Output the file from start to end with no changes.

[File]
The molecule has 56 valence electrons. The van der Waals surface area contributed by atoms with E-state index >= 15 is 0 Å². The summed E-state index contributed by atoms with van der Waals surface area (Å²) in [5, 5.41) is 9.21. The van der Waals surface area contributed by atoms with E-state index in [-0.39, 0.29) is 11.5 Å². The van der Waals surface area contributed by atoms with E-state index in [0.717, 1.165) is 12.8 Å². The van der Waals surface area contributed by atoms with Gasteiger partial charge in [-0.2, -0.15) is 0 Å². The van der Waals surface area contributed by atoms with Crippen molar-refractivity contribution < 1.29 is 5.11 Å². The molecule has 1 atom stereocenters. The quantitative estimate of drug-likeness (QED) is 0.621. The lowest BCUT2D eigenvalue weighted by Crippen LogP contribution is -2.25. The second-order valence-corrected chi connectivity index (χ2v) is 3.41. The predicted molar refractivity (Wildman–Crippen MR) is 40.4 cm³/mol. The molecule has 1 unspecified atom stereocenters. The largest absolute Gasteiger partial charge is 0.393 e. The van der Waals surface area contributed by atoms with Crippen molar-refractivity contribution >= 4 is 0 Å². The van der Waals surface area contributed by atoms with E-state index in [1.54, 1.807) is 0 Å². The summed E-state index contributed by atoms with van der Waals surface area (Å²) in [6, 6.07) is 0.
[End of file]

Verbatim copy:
The molecule has 56 valence electrons. The van der Waals surface area contributed by atoms with E-state index >= 15 is 0 Å². The summed E-state index contributed by atoms with van der Waals surface area (Å²) in [5, 5.41) is 9.21. The van der Waals surface area contributed by atoms with E-state index in [-0.39, 0.29) is 11.5 Å². The van der Waals surface area contributed by atoms with E-state index in [0.717, 1.165) is 12.8 Å². The van der Waals surface area contributed by atoms with Gasteiger partial charge in [-0.2, -0.15) is 0 Å². The van der Waals surface area contributed by atoms with Crippen molar-refractivity contribution < 1.29 is 5.11 Å². The molecule has 1 atom stereocenters. The quantitative estimate of drug-likeness (QED) is 0.621. The lowest BCUT2D eigenvalue weighted by Crippen LogP contribution is -2.25. The second-order valence-corrected chi connectivity index (χ2v) is 3.41. The predicted molar refractivity (Wildman–Crippen MR) is 40.4 cm³/mol. The molecule has 1 unspecified atom stereocenters. The largest absolute Gasteiger partial charge is 0.393 e. The van der Waals surface area contributed by atoms with Crippen molar-refractivity contribution >= 4 is 0 Å². The van der Waals surface area contributed by atoms with E-state index in [1.54, 1.807) is 0 Å². The summed E-state index contributed by atoms with van der Waals surface area (Å²) in [6, 6.07) is 0.